The main frame 16 is mounted on the vehicle (not shown) in a suitable manner, preferably by a suitable support including a cylindrical trunnion shaft 34 located at the center of the frame 16 as viewed in FIG. 1. This mounting permits the main frame 16 to pivot with respect to the vehicle about the axis of the trunnion shaft 34. A cylinder 36 is rigidly mounted to the main frame 16 by bolts 38 so that the cylinder does not move relative to this frame 16. A piston 40 can slide or reciprocate within chamber 42 defined by the walls of cylinder 36 and has seals 44 at either end of the piston to seal the chamber 42. The piston 40 also has a radially extending tapered opening or recess 46 which is aligned with an elongated opening 48 in the cylinder 36 as the piston reciprocates within chamber 42. The cylinder 36 also includes two ports 50 and 52 at either end to which rigid hydraulic lines 54 and 56 are connected to introduce hydraulic fluid into chamber 42 on either side of the piston 40.

A link or center pivot lever 58 is pivotally connected by a pivot 60 to a bracket 62 fixed to the outside of cylinder 36. The lever 58 extends to one end 64 which is bifurcated and is received within the recess 46. Lever 58 supports a bearing 66 at this end by a shaft 67. The bearing may be, for example, a roller in rolling contact with one of the walls of recess 46. The other end of lever 58 has two tie rods 68 and 70 pivotally coupled to it by pivots 72 and 74, respectively. Tie rod 68 is also connected by a pivot 76 to a lever arm 78 of the steering knuckle 22. Tie rod 70 is connected by a pivot 80 to a lever arm 82 of the steering knuckle 28.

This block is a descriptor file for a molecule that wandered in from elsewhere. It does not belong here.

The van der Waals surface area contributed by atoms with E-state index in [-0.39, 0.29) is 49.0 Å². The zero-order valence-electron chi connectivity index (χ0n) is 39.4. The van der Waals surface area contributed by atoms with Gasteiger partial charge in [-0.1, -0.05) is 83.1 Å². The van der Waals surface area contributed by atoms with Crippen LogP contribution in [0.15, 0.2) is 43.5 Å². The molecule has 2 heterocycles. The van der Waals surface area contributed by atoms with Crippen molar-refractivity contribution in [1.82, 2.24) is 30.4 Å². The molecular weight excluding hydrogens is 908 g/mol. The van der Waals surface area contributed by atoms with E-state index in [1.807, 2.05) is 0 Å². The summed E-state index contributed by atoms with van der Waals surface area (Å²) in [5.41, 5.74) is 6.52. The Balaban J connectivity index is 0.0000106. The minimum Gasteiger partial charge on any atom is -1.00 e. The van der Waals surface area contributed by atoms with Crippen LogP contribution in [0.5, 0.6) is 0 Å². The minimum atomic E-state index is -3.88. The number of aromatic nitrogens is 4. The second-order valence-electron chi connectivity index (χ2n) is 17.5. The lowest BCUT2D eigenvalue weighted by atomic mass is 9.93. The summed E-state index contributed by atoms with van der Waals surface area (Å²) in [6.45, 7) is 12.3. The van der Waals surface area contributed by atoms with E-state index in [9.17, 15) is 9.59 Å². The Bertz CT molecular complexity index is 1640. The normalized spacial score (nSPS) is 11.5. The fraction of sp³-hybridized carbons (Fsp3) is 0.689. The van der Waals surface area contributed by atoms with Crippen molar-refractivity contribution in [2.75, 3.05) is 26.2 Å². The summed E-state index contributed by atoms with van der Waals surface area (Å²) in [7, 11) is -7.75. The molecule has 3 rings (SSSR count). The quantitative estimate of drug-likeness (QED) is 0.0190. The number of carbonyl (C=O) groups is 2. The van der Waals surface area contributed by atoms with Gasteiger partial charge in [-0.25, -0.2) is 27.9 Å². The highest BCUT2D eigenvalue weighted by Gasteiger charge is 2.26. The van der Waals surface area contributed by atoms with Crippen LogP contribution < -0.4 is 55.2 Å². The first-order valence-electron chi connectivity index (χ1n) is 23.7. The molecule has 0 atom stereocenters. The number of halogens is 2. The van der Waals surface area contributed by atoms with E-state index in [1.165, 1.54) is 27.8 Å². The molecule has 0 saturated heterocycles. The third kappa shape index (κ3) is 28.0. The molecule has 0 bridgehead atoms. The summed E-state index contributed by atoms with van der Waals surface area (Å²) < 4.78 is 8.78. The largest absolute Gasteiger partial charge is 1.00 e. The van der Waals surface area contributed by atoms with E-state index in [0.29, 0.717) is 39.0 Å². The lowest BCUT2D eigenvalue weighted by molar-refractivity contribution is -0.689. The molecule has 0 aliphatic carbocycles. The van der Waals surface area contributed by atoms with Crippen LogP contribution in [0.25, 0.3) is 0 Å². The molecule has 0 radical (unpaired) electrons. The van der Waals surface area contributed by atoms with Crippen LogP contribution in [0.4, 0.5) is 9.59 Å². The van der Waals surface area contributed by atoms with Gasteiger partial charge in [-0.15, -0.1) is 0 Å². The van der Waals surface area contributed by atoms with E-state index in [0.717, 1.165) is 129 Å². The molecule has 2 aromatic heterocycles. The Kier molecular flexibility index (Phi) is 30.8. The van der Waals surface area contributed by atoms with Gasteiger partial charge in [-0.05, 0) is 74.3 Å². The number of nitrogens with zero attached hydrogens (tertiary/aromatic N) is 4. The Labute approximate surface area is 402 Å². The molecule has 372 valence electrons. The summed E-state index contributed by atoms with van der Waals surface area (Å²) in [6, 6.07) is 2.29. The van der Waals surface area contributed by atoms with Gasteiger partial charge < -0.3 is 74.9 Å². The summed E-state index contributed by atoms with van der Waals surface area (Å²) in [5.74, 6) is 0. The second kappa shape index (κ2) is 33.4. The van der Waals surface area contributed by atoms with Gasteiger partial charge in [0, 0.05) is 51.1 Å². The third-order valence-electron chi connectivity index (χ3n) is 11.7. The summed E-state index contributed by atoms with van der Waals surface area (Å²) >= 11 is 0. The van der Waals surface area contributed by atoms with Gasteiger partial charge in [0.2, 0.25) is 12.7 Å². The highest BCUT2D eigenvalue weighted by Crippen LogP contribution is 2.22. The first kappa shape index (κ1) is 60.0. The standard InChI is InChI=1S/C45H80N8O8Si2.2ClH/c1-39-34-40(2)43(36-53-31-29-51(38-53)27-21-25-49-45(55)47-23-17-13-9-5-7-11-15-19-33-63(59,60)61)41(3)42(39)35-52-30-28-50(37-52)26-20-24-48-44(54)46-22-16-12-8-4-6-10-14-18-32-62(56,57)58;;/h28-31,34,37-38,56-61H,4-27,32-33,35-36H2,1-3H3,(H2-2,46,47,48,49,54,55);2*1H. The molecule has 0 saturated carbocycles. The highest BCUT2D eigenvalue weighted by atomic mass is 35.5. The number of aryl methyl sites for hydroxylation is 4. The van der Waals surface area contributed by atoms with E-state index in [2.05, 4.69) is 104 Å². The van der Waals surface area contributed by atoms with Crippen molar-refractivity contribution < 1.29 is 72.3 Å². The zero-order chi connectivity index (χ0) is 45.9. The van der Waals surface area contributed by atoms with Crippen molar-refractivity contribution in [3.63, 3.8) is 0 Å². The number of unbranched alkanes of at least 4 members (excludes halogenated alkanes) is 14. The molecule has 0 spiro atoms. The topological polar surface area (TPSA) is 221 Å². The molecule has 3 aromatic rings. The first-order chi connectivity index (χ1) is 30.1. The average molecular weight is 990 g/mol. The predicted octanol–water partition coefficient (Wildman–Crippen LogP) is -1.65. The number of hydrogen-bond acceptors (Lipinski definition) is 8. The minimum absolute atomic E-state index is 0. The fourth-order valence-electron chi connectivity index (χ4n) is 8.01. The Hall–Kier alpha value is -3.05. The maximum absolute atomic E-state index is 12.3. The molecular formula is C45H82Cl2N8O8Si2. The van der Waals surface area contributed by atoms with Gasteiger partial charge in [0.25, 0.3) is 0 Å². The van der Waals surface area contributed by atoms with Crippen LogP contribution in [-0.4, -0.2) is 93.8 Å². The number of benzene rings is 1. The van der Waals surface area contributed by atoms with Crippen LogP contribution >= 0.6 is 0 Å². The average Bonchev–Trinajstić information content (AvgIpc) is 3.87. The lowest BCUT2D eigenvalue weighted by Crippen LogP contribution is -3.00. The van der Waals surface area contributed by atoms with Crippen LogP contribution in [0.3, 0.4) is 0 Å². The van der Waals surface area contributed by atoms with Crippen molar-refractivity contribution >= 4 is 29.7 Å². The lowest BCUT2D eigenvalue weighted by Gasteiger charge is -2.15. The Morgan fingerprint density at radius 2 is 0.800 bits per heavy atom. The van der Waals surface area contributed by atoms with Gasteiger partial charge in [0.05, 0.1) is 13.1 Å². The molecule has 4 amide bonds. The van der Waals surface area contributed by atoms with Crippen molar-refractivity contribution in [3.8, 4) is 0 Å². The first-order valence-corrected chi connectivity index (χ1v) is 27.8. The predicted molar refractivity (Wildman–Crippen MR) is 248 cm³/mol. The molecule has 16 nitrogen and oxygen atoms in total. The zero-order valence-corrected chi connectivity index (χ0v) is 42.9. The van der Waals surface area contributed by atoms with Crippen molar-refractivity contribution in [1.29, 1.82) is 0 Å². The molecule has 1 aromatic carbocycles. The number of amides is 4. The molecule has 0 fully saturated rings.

The operation of the invention will now be described. If it is desired to steer wheels 12 and 14 in a clockwise direction as viewed in FIG. 1, the operator of the vehicle turns the steering wheel or other controls (not shown) to introduce hydraulic fluid through line 56 and port 52 into the chamber 42 on the left side of piston 40. This fluid will cause piston 40 to move to the right, which will in turn cause center pivot lever 58 to rotate about pivot 60 in a clockwise direction. Consequently, tie rods 68 and 70 will also cause steering knuckles 22 and 28 to rotate in a clockwise direction about king pins 24 and 30, thereby rotating wheels 12 and 14 with them.